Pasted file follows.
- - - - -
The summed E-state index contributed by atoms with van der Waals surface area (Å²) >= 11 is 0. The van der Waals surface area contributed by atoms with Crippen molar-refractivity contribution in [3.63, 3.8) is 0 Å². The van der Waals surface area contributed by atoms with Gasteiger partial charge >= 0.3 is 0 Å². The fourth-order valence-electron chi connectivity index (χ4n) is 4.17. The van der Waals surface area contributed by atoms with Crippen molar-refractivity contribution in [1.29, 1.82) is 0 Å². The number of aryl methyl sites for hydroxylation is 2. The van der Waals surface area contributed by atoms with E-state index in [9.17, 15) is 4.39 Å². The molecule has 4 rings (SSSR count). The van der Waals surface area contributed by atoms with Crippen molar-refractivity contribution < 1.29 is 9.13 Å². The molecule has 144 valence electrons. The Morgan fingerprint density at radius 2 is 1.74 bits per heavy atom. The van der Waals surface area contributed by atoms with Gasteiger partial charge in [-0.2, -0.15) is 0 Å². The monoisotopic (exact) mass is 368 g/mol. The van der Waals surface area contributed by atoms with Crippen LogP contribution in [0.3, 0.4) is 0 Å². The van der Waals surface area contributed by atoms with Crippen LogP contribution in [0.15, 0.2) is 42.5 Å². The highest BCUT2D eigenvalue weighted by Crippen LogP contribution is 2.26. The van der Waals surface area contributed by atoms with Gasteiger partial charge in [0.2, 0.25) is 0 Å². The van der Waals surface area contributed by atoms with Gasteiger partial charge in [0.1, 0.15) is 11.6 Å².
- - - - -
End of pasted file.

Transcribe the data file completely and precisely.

The summed E-state index contributed by atoms with van der Waals surface area (Å²) >= 11 is 0. The van der Waals surface area contributed by atoms with Crippen molar-refractivity contribution in [3.63, 3.8) is 0 Å². The van der Waals surface area contributed by atoms with Gasteiger partial charge >= 0.3 is 0 Å². The fourth-order valence-electron chi connectivity index (χ4n) is 4.17. The van der Waals surface area contributed by atoms with Crippen molar-refractivity contribution in [1.29, 1.82) is 0 Å². The number of aryl methyl sites for hydroxylation is 2. The van der Waals surface area contributed by atoms with E-state index in [9.17, 15) is 4.39 Å². The molecule has 4 rings (SSSR count). The van der Waals surface area contributed by atoms with Crippen molar-refractivity contribution < 1.29 is 9.13 Å². The molecule has 144 valence electrons. The Morgan fingerprint density at radius 2 is 1.74 bits per heavy atom. The van der Waals surface area contributed by atoms with Gasteiger partial charge in [-0.2, -0.15) is 0 Å². The monoisotopic (exact) mass is 368 g/mol. The van der Waals surface area contributed by atoms with Crippen LogP contribution in [0.3, 0.4) is 0 Å². The van der Waals surface area contributed by atoms with Crippen LogP contribution in [0.15, 0.2) is 42.5 Å². The highest BCUT2D eigenvalue weighted by Crippen LogP contribution is 2.26. The van der Waals surface area contributed by atoms with Gasteiger partial charge in [0.2, 0.25) is 0 Å². The van der Waals surface area contributed by atoms with Gasteiger partial charge in [0.1, 0.15) is 11.6 Å².